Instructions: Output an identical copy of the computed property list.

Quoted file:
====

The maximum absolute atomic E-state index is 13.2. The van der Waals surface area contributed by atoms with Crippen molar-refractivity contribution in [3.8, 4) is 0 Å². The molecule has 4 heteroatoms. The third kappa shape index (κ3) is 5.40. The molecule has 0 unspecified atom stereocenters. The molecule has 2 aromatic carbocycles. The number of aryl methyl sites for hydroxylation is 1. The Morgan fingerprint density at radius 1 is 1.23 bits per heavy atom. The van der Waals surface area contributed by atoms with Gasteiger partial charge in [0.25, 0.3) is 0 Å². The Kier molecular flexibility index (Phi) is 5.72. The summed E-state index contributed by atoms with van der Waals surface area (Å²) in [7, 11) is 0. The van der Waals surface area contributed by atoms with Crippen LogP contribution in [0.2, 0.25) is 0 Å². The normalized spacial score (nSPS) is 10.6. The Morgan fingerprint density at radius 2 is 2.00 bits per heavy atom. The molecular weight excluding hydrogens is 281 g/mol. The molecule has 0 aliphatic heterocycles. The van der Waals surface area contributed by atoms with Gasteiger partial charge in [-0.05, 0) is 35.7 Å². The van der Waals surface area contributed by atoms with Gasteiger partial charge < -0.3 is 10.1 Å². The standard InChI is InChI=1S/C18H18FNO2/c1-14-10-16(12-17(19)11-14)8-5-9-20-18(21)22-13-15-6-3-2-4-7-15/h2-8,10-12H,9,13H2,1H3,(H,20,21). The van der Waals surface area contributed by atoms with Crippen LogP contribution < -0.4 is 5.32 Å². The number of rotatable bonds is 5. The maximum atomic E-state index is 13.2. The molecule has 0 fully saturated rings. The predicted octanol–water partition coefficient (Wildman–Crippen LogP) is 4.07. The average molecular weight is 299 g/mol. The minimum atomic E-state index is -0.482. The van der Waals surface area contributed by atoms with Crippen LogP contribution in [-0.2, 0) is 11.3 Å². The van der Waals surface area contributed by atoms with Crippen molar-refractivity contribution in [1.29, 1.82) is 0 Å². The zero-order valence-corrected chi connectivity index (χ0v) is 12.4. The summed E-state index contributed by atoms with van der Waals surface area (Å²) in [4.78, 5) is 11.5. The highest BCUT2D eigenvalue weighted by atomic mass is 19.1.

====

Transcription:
The maximum absolute atomic E-state index is 13.2. The van der Waals surface area contributed by atoms with Crippen molar-refractivity contribution in [3.8, 4) is 0 Å². The molecule has 4 heteroatoms. The third kappa shape index (κ3) is 5.40. The molecule has 0 unspecified atom stereocenters. The molecule has 2 aromatic carbocycles. The number of aryl methyl sites for hydroxylation is 1. The Morgan fingerprint density at radius 1 is 1.23 bits per heavy atom. The van der Waals surface area contributed by atoms with Gasteiger partial charge in [0.25, 0.3) is 0 Å². The Kier molecular flexibility index (Phi) is 5.72. The summed E-state index contributed by atoms with van der Waals surface area (Å²) in [7, 11) is 0. The van der Waals surface area contributed by atoms with Crippen LogP contribution in [0.2, 0.25) is 0 Å². The normalized spacial score (nSPS) is 10.6. The Morgan fingerprint density at radius 2 is 2.00 bits per heavy atom. The molecular weight excluding hydrogens is 281 g/mol. The molecule has 0 aliphatic heterocycles. The van der Waals surface area contributed by atoms with Gasteiger partial charge in [-0.05, 0) is 35.7 Å². The van der Waals surface area contributed by atoms with Gasteiger partial charge < -0.3 is 10.1 Å². The standard InChI is InChI=1S/C18H18FNO2/c1-14-10-16(12-17(19)11-14)8-5-9-20-18(21)22-13-15-6-3-2-4-7-15/h2-8,10-12H,9,13H2,1H3,(H,20,21). The van der Waals surface area contributed by atoms with Crippen LogP contribution < -0.4 is 5.32 Å². The number of rotatable bonds is 5. The maximum atomic E-state index is 13.2. The molecule has 0 fully saturated rings. The predicted octanol–water partition coefficient (Wildman–Crippen LogP) is 4.07. The average molecular weight is 299 g/mol. The minimum atomic E-state index is -0.482. The van der Waals surface area contributed by atoms with Crippen LogP contribution in [-0.2, 0) is 11.3 Å². The van der Waals surface area contributed by atoms with Crippen molar-refractivity contribution in [1.29, 1.82) is 0 Å². The zero-order valence-corrected chi connectivity index (χ0v) is 12.4. The summed E-state index contributed by atoms with van der Waals surface area (Å²) in [4.78, 5) is 11.5. The highest BCUT2D eigenvalue weighted by atomic mass is 19.1.